On Tuesday, NFL commissioner Roger Goodell appeared before reporters in a midtown Manhattan hotel after the league’s fall meetings. He began by answering questions about the Washington Football Team, saying the league would not release any more details from the findings of an investigation into the team concerning workplace misconduct. Eventually, Goodell was asked about Texans quarterback Deshaun Watson, the subject of considerable trade speculation, who is currently facing 22 civil lawsuits and at least 10 criminal complaints by women who describe various instances of sexual assault and harassment during massage appointments. Watson has not played for the Texans this season, and when asked about his status with the league, Goodell maintained what has been the league’s position since this summer: The NFL is not ready to place Watson on the commissioner’s exempt list based on the information it currently has.
Instead, Goodell said, the league would exercise patience so as not to interfere with the ongoing civil suits and law enforcement investigations.
“That process is still ongoing and until that process isn’t ongoing and we have enough data and enough information to be able to make a determination of whether he should go on commissioner exempt, we don’t feel that we have the necessary information at this point,” Goodell said.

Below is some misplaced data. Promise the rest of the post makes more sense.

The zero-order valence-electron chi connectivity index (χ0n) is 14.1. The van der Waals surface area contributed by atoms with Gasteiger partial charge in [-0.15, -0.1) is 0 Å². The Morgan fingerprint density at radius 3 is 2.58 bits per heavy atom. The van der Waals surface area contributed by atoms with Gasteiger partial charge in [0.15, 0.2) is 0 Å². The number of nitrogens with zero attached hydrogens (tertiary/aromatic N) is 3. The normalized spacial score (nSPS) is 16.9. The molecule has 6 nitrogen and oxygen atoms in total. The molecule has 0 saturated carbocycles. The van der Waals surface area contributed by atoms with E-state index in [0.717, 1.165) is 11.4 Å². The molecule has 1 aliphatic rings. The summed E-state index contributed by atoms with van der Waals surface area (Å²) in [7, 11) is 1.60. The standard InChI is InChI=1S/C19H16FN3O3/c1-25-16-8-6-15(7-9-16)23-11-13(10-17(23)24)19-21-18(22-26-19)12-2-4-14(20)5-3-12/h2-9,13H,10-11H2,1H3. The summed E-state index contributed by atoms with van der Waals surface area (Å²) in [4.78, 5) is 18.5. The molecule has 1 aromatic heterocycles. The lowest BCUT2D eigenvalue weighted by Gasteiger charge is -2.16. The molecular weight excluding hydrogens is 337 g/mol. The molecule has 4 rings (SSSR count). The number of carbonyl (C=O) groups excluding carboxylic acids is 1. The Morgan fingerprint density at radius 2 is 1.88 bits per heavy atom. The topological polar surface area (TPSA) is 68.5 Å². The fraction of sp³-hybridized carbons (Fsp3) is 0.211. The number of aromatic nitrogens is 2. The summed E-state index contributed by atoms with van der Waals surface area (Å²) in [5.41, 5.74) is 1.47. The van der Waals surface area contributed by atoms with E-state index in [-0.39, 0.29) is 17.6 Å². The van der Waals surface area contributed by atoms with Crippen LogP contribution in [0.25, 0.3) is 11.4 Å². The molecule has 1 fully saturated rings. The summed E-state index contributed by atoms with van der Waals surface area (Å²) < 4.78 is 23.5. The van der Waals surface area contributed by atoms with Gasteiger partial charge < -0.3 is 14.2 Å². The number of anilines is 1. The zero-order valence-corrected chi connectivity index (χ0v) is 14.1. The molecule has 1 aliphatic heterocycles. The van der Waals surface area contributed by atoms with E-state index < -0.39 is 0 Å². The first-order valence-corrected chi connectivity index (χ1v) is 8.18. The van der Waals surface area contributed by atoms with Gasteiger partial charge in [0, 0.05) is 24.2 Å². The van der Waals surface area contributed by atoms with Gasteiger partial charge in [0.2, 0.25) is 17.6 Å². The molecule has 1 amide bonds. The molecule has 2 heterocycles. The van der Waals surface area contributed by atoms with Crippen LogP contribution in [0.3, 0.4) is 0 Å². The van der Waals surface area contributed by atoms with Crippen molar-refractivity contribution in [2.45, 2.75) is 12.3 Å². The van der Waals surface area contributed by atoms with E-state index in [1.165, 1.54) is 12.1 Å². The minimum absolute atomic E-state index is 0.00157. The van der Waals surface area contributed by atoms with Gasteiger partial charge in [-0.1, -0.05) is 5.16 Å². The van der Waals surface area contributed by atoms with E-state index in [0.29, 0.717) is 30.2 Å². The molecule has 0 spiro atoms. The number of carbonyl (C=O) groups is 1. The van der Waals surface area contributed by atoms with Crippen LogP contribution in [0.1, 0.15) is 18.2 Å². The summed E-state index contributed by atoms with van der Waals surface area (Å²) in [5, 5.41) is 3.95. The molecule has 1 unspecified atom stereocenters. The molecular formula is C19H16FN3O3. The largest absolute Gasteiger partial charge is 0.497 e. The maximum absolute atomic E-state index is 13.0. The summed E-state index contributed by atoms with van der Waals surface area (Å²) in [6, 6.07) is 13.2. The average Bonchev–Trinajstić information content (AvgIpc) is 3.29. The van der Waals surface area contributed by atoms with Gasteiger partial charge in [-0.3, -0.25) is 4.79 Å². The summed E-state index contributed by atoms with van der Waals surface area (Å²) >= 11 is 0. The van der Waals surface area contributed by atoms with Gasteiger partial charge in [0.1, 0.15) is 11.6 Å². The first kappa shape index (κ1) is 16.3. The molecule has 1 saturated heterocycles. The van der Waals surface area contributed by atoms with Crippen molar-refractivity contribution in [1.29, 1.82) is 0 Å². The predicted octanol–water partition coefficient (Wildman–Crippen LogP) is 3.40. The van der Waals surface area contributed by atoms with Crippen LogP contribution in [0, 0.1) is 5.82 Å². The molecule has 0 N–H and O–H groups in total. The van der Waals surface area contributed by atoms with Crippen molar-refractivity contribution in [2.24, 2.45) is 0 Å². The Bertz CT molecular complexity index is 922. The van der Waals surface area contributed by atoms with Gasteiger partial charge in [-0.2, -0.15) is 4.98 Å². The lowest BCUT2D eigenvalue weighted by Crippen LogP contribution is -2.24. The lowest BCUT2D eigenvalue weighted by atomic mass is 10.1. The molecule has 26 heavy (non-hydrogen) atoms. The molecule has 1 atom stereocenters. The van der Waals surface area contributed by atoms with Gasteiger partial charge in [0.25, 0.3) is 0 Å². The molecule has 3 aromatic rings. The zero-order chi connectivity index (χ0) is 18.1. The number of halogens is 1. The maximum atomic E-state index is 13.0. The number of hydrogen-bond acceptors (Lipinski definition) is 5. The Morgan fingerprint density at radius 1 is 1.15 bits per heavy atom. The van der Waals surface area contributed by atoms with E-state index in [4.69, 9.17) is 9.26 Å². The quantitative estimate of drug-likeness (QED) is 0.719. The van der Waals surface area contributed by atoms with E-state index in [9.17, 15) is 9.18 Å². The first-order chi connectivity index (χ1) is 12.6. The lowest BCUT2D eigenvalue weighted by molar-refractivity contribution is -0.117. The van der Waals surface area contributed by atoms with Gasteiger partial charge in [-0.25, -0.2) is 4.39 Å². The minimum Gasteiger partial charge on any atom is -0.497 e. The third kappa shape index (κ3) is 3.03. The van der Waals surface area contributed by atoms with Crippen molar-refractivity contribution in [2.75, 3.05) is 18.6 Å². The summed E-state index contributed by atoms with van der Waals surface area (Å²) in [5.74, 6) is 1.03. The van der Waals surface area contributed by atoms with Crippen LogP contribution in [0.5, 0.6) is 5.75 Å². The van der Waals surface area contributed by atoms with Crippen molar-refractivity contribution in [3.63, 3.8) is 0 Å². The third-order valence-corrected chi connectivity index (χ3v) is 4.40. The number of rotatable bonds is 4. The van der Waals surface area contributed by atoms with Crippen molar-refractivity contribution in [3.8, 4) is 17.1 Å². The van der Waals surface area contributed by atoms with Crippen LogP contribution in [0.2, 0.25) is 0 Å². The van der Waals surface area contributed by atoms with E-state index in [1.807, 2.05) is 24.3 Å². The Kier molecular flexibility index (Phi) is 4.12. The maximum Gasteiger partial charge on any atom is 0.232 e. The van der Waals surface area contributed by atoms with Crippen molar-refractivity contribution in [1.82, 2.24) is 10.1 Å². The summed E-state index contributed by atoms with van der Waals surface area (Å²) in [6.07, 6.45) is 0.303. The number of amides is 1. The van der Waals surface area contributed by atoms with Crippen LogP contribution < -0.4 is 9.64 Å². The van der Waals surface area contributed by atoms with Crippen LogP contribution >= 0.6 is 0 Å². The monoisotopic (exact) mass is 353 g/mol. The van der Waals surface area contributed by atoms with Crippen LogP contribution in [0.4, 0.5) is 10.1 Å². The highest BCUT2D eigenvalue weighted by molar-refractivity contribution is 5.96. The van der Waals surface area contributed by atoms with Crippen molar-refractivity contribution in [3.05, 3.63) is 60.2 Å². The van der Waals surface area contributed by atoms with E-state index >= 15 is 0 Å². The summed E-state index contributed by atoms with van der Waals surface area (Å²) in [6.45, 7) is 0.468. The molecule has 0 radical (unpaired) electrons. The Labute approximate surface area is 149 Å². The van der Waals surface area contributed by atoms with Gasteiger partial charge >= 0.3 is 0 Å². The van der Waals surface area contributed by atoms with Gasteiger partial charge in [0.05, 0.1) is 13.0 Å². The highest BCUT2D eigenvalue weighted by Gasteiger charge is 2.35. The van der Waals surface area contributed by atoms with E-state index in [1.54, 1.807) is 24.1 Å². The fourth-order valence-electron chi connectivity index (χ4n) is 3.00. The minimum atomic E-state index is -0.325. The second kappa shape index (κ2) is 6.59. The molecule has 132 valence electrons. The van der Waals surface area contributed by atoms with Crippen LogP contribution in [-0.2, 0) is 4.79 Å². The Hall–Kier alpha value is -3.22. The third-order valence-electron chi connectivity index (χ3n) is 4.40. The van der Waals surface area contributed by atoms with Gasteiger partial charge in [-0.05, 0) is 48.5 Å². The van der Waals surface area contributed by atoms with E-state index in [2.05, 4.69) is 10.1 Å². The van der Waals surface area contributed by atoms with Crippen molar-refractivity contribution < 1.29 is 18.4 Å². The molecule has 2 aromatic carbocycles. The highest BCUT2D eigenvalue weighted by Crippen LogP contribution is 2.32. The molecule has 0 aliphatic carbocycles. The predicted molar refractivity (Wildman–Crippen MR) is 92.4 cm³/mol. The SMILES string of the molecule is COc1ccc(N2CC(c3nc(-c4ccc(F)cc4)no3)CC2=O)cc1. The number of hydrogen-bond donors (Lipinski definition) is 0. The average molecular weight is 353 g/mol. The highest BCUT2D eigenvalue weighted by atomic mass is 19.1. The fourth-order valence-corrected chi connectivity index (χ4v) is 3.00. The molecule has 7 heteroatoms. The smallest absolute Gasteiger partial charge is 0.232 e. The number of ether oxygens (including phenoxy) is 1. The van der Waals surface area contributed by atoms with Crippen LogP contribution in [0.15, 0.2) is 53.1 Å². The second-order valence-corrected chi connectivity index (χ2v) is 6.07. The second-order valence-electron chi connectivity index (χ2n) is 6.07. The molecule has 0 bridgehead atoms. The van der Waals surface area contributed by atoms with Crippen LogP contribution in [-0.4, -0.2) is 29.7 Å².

With the November 2 trade deadline less than a week away, Goodell’s remarks sent a message: Watson is eligible to play for any team, at least for now.
The commissioner’s exempt list is essentially the NFL’s paid leave designation for players who may have committed a felony or what the league terms a “crime of violence.” It allows for a civil or criminal investigation or an NFL inquiry to take place until the league makes a determination on an individual’s punishment. Players on the list can attend team meetings and workouts and receive medical treatment but cannot practice or play in games. They typically stay on the list until a disciplinary decision is reached. Placement on the list says, in effect, that whatever situation is being investigated is more important than football games.
Goodell has sole discretion in determining who qualifies for the exempt list, and he has every right to use it in Watson’s case. There has been some reporting claiming that the league does not see Watson as eligible for the list because he has not been charged with a felony or a violent crime, one circumstance under which the NFL’s Personal Conduct Policy states the list may be used. But several other criteria clearly apply.
A Harris County grand jury investigation will eventually decide whether Watson will face felony charges, but Goodell doesn’t have to wait until then to make his own determination. The league’s policy states that Goodell can place someone on the list when an investigation leads him to believe that a player may have violated the policy by committing a felony or violent crime that, under the NFL’s definition, includes “sexual assault by force or against a person who was incapable of giving consent, or … conduct that poses a genuine danger to the safety or well-being of another person.” It can also be used “in cases in which a violation relating to a crime of violence is alleged but further investigation is required” in order “to permit the league to conduct a preliminary investigation.”